A lot or a little?
The parents' guide to what's in this movie.
What parents need to know
Parents need to know that Salt and Fire, a drama from director Werner Herzog, has a strong pro-environmental message. But it's such a strange, awkward misfire that it's unlikely that anyone who's not already pro-environment will get behind it. It also has moments of violence: A woman is kidnapped, blindfolded, and handcuffed. A struggle is shown, as are guns, and there's talk of scratching and biting. There's also general tension and yelling. A man flirts inappropriately with a woman, placing his hand on her breast, over her clothing. Language includes one use of "f--k," as well as a reference to a "buxom wench." Adult characters drink a bit too much while on an airplane, with no real consequences.
What's the story?
In SALT AND FIRE, Professor Laura Somerfeld (Veronica Ferres), accompanied by two scientists (Gael Garcia Bernal and Volker Michalowski), have been dispatched to an unnamed South American country to investigate a potentially deadly environmental phenomenon. At the airport, they're met by mysterious men and subsequently kidnapped. One of the kidnappers reveals himself to be Matt Riley (Michael Shannon), the CEO of a company that likely caused the problem: an ever-expanding salt flat that's taken the place of a water source. Riley drives Laura out on the flats, reaching an island in the middle of a vast sea of white salt, and, unexpectedly, leaves her there. Even more unexpectedly, two blind boys have also been left behind. There's food, water, and shelter, but how long can they survive, and what is Riley's ultimate plan?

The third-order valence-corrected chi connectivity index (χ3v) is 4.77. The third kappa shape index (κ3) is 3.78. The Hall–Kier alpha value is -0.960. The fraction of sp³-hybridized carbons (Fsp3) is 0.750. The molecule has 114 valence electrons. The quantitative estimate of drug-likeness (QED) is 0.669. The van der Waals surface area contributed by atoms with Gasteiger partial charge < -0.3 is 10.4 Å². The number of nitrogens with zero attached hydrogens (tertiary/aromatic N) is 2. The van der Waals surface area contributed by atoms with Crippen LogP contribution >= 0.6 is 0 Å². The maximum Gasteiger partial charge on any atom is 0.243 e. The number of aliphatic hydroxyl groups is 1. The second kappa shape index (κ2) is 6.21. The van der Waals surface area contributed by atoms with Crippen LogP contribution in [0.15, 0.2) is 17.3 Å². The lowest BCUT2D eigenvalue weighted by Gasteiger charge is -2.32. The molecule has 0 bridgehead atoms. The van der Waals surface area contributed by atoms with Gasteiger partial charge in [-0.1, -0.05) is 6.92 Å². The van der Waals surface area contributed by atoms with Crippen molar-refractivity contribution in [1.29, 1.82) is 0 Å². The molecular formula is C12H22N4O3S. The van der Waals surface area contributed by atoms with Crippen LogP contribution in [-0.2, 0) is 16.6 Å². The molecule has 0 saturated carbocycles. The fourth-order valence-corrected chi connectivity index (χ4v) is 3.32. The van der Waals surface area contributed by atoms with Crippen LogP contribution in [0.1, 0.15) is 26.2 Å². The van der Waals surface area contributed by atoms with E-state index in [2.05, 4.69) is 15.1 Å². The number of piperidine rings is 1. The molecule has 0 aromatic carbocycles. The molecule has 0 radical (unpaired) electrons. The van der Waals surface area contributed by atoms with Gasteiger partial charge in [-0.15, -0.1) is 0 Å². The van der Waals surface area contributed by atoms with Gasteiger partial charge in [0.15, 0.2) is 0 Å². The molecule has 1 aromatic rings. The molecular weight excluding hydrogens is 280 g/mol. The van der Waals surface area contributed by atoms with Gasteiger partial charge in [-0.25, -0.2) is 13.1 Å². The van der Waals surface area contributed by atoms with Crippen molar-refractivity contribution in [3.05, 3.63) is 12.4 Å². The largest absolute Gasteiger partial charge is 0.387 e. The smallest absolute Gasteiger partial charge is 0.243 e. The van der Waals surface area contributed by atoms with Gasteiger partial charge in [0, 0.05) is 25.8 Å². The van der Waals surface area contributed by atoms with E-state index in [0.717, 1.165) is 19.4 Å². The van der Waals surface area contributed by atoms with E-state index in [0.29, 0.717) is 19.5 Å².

Is it any good?
Usually a director of fascinating films and documentaries about humans clashing with their environments, director Werner Herzog delivers a misfire with this puzzling, uncentered drama. Clearly, Salt and Fire is meant as a kind of parable, with its story intended to represent certain themes, but those themes end up overpowering any kind of emotion or character, and the act of watching the movie becomes more like listening to an awkward sermon, delivered in odd, stiff dialogue.
Perhaps if the movie had been set in some kind of alternate or sci-fi universe, it might have helped the material go down more easily. And it does have some striking imagery. But, as it is, set in reality, the extremely peculiar, off-putting behaviors and actions -- such as a man riding in a wheelchair only when he feels like it -- clash. It's almost unintentionally surreal. Still, any movie that tries to raise awareness about the environment and the urgent need to take care of it gets a certain amount of credit, and Herzog's heart is in the right place, even if his head isn't.
Talk to your kids about ...
Families can talk about Salt and Fire's violence. How much violence is shown to get the movie's point across? Is it all necessary to the story?
How does Matt Riley convey his concerns about the salt flat disaster? What's his plan, and how is it supposed to work? Did it work on you?
Did this movie make you more or less concerned about the environment and climate change?
Are any of the characters here role models? Why or why not?